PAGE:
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Lord Soth

With this mornings update 2011 now has the largest number of top 10 daily extent drops ever for IJIS. Ranking #3, #7 and #9 overall.

I know this current weather pattern can't last forever, but we already close to the seasonal peak tempertures (since the summer seasonal lag is only three weeks in the high arctic).

By the time the high breaks down, clouds in the arctic will trap the heat, as we move towards the time of net solar heat loss.

Tor Bejnar

Looking at http://gfspl.rootnode.net/klimat/arcticice.png (green 2009 line easier to follow than other graph's yellow 2009), it appears that the 2009 slope of area loss/time was steeper than 2007's during most of July. 2009, however, started out with more ice area and never caught up (and then area decreases slowed down near the end of July 2009). This steeper slope suggests the possibility that, as intense as 2007 ice loss was, Arctic ice can melt faster.

I don't know if anybody has objectively compared/contrasted this year's ice conditions (other than the timing of breaking up) with previous years, but subjective comments suggest the ice is relatively rotten.

Maybe this has to be done region by region. The http://www.arctic.noaa.gov/gallery_np.html "North Pole" cameras show today's ponding far advanced compared to mid-July 2009 and 2007. My untrained eye sees less snow in July 2011 than in July 2007 or '09. If this is true, does less snow make ponding easier? (The variables are endless! The specialist knows how to figure out what's relevant.)


#3 #7 and #9 ?
I got #4, #8 and #9
-201875 2007 1
-191094 2006 2
-168437 2009 3
-168125 2011 4
-162031 2007 5
-161719 2005 6
-154218 2004 7
-149844 2011 8
-149375 2011 9
-148750 2009 10
-145469 2009 11

Perhaps more important than single days is to look at periods of at least a week. The loss in last week is -845,782 more than any other week in any year except 2007 which managed -960,625 in a week and even -870,781 in 6 days.

Artful Dodger

The 2010 low SIE is all the more remarkable for the relative cloudiness during the month of peak loss of extent. However clouds were not the only factor at play in 2010. A long line of multiyear sea ice was advected from North of the Cdn Archipelago into the Beaufort and Chukchi seas where it acted as a barrier to warm surface water entering the fragment pack ice further to the North.

This M.Y. ice did melt by the end of Summer, but the season ended with warm water losing the race into the interior of the Ice Pack to the dropping daily insolation values of Fall.

This sea ice barrier is so pronounced that at one point in late Summer 2010, the SST gradient in the Beaufort Sea was +18 C over a distance of less than 200 km.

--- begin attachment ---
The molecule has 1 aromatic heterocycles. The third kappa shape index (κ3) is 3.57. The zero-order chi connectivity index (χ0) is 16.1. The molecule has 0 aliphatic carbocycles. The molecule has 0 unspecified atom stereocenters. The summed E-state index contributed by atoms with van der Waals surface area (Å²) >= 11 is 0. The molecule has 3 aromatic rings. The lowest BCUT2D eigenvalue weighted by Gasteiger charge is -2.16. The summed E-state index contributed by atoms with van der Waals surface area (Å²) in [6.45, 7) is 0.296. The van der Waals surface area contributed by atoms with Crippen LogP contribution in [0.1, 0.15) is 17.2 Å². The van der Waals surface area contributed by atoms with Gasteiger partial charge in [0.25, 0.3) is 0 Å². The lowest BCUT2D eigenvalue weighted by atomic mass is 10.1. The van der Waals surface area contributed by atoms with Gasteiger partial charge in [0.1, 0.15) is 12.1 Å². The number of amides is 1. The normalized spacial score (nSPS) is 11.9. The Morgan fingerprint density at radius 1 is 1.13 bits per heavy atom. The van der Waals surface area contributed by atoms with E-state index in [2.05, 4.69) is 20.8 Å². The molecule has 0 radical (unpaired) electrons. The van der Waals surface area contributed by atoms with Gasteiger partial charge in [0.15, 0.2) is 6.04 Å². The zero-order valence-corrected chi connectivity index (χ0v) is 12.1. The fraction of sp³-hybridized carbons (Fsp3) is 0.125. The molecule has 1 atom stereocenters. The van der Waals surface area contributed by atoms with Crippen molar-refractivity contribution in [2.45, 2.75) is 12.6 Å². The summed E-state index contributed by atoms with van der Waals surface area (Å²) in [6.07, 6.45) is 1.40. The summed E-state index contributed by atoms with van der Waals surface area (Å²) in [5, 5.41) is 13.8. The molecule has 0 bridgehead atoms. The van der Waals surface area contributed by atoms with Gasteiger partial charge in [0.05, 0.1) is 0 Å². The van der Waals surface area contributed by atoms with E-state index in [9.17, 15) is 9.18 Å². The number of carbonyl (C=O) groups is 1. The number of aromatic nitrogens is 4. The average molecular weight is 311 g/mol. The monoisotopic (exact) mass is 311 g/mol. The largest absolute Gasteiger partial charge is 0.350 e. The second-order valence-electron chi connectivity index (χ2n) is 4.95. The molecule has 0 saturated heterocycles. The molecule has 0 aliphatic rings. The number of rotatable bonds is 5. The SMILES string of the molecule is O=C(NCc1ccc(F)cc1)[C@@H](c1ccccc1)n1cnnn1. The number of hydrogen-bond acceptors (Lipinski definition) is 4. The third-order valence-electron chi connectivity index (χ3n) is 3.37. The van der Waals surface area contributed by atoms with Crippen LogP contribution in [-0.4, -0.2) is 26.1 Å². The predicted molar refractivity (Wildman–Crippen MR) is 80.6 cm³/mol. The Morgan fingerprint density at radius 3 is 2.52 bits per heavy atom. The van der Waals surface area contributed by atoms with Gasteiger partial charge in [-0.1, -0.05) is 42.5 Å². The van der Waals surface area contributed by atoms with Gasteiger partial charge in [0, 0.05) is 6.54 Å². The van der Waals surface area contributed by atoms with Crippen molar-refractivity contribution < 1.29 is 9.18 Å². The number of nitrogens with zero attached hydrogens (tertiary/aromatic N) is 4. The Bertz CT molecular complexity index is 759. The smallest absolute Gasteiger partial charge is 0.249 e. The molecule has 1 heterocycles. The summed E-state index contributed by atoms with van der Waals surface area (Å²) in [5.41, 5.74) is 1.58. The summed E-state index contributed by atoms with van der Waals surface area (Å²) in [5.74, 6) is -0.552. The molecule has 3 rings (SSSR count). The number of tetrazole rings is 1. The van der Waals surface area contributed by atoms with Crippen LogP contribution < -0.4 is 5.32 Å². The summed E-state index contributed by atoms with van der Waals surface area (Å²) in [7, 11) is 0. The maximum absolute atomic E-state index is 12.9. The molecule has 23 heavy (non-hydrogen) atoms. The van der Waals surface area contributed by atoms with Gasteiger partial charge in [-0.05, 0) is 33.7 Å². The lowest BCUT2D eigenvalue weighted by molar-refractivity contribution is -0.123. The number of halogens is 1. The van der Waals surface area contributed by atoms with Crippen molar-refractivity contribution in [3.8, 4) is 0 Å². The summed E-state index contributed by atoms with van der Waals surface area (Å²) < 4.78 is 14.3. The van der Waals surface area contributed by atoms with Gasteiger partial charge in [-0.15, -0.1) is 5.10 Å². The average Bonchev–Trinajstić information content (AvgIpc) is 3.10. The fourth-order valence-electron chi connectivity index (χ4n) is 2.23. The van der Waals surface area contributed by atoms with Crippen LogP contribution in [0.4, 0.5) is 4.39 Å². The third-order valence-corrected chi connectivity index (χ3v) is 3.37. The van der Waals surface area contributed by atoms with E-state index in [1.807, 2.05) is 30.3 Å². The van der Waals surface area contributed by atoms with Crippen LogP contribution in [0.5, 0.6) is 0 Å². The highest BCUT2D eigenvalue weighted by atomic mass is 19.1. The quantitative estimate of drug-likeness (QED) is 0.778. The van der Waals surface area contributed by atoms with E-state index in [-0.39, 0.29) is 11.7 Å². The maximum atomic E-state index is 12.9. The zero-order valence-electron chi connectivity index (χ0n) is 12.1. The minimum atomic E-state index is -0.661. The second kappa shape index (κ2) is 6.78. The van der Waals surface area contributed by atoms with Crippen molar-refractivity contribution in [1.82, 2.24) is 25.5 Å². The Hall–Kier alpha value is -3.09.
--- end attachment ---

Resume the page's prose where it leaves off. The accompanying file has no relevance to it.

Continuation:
Summer 2010 then saw extended melt, ending in a double-dip and a near tie with 2008 for SIE. Into Fall and Winter, Hudson and Baffin Bays experienced a record late freeze up, a consequence of latent heat stored in the sea surface layer. Anybody have a Polar bear mortality update for Hudson Bay?

I take two points from this comparison of 2010 to 2011. First, the heat-trapping effects of Cloud are very close their negative albedo effects. Second, 2011 has no barrier of multiyear sea ice to block the influx of warm water into the pack ice in the Central Basin...

With maximum insolation continuing, I look for continued record decreases in SIE in July 2011.


Excellent summary, Lodger. I would only add that 2010's extent was artificially high because the ice pack was so spread out at the end of the melting season.

First, the heat-trapping effects of Cloud are very close their negative albedo effects.

This is a very interesting remark, as was the one by Lord Soth I believe that when circumstances switch all the energy that is being built up now will be kept there by clouds. Thanks to both of you.

Second, 2011 has no barrier of multiyear sea ice to block the influx of warm water into the pack ice in the Central Basin...

I agree. Some MY ice has been moved that way again, but definitely not as much as last year.

Artful Dodger

Since we're on a little IJIS break, here is a thorough treatment of the effect of Cloud on the Energy budget of the Arctic Sea Ice/Ocean/Atmosphere system:

Sedlar et.al (2010) A transitioning Arctic surface energy budget: the impacts of solar zenith angle, surface albedo and cloud radiative forcing

From the Abstract:

Shortwave cloud forcing ranged between -50 W m-2 and zero and varied significantly with surface albedo, solar zenith angle and cloud liquid water. Longwave cloud forcing was larger and generally ranged between 65 and 85 W m-2, except when the cloud fraction was tenuous or contained little liquid water; thus the net effect of the clouds was to warm the surface.

"Clouds warmed the surface by 25–55 W m-2 during the 1st regime; this increased to 55–75 W m-2 during the 3rd regime" - pg 8.

Kevin McKinney

Many thanks for that link, Lodger--it's a very cool study (pun unintended but (obviously!) tolerated.)

Not an easy slog for the amateur, but a great snapshot of observational science "as she is done." And some definite food for thought for denizens of this noble blog.

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